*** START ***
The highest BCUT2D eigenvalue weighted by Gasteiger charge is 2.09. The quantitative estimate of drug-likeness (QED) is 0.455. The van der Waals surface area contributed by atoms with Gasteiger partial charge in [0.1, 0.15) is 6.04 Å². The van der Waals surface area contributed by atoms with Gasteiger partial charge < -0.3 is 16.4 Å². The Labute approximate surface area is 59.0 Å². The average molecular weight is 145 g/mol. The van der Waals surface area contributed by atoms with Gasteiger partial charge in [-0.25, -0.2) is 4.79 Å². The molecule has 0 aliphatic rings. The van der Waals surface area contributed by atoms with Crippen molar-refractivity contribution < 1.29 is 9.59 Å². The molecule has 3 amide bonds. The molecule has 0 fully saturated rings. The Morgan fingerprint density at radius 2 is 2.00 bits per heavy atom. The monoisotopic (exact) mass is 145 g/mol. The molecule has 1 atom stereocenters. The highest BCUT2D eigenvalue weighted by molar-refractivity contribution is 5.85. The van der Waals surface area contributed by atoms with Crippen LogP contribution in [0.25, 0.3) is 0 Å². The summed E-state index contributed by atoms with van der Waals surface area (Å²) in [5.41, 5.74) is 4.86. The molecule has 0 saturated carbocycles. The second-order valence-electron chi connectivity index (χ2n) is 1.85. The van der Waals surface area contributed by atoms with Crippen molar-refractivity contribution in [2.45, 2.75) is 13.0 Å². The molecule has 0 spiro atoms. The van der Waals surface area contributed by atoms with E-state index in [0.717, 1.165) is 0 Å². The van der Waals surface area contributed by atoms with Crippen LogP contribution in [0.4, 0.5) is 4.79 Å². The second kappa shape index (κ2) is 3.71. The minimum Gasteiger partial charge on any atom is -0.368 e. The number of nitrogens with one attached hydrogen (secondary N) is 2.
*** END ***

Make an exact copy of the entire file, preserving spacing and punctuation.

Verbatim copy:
The highest BCUT2D eigenvalue weighted by Gasteiger charge is 2.09. The quantitative estimate of drug-likeness (QED) is 0.455. The van der Waals surface area contributed by atoms with Gasteiger partial charge in [0.1, 0.15) is 6.04 Å². The van der Waals surface area contributed by atoms with Gasteiger partial charge < -0.3 is 16.4 Å². The Labute approximate surface area is 59.0 Å². The average molecular weight is 145 g/mol. The van der Waals surface area contributed by atoms with Gasteiger partial charge in [-0.25, -0.2) is 4.79 Å². The molecule has 0 aliphatic rings. The van der Waals surface area contributed by atoms with Crippen molar-refractivity contribution < 1.29 is 9.59 Å². The molecule has 3 amide bonds. The molecule has 0 fully saturated rings. The Morgan fingerprint density at radius 2 is 2.00 bits per heavy atom. The monoisotopic (exact) mass is 145 g/mol. The molecule has 1 atom stereocenters. The highest BCUT2D eigenvalue weighted by molar-refractivity contribution is 5.85. The van der Waals surface area contributed by atoms with Crippen LogP contribution in [0.25, 0.3) is 0 Å². The summed E-state index contributed by atoms with van der Waals surface area (Å²) in [5.41, 5.74) is 4.86. The molecule has 0 saturated carbocycles. The second-order valence-electron chi connectivity index (χ2n) is 1.85. The van der Waals surface area contributed by atoms with Crippen molar-refractivity contribution in [2.45, 2.75) is 13.0 Å². The molecule has 0 spiro atoms. The van der Waals surface area contributed by atoms with E-state index in [0.717, 1.165) is 0 Å². The van der Waals surface area contributed by atoms with Crippen LogP contribution in [0.4, 0.5) is 4.79 Å². The second kappa shape index (κ2) is 3.71. The minimum Gasteiger partial charge on any atom is -0.368 e. The number of nitrogens with one attached hydrogen (secondary N) is 2.